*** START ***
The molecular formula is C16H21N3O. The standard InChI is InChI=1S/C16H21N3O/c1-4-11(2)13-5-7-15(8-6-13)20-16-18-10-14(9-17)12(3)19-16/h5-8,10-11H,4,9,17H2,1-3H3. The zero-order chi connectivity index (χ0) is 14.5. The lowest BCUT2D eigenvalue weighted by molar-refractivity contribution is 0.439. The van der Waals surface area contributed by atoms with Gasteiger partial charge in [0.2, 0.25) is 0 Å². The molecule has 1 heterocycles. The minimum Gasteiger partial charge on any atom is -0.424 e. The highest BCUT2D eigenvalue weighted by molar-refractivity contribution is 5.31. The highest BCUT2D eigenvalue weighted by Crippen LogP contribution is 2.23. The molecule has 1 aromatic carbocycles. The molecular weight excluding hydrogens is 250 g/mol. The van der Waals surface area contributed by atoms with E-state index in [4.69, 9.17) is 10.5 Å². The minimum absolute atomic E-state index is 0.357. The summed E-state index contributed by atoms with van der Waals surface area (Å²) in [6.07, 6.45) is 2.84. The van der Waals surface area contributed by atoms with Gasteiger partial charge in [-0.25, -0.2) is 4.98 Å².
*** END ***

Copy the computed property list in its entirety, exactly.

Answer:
The molecular formula is C16H21N3O. The standard InChI is InChI=1S/C16H21N3O/c1-4-11(2)13-5-7-15(8-6-13)20-16-18-10-14(9-17)12(3)19-16/h5-8,10-11H,4,9,17H2,1-3H3. The zero-order chi connectivity index (χ0) is 14.5. The lowest BCUT2D eigenvalue weighted by molar-refractivity contribution is 0.439. The van der Waals surface area contributed by atoms with Gasteiger partial charge in [0.2, 0.25) is 0 Å². The molecule has 1 heterocycles. The minimum Gasteiger partial charge on any atom is -0.424 e. The highest BCUT2D eigenvalue weighted by molar-refractivity contribution is 5.31. The highest BCUT2D eigenvalue weighted by Crippen LogP contribution is 2.23. The molecule has 1 aromatic carbocycles. The molecular weight excluding hydrogens is 250 g/mol. The van der Waals surface area contributed by atoms with E-state index in [4.69, 9.17) is 10.5 Å². The minimum absolute atomic E-state index is 0.357. The summed E-state index contributed by atoms with van der Waals surface area (Å²) in [6.07, 6.45) is 2.84. The van der Waals surface area contributed by atoms with Gasteiger partial charge in [-0.25, -0.2) is 4.98 Å².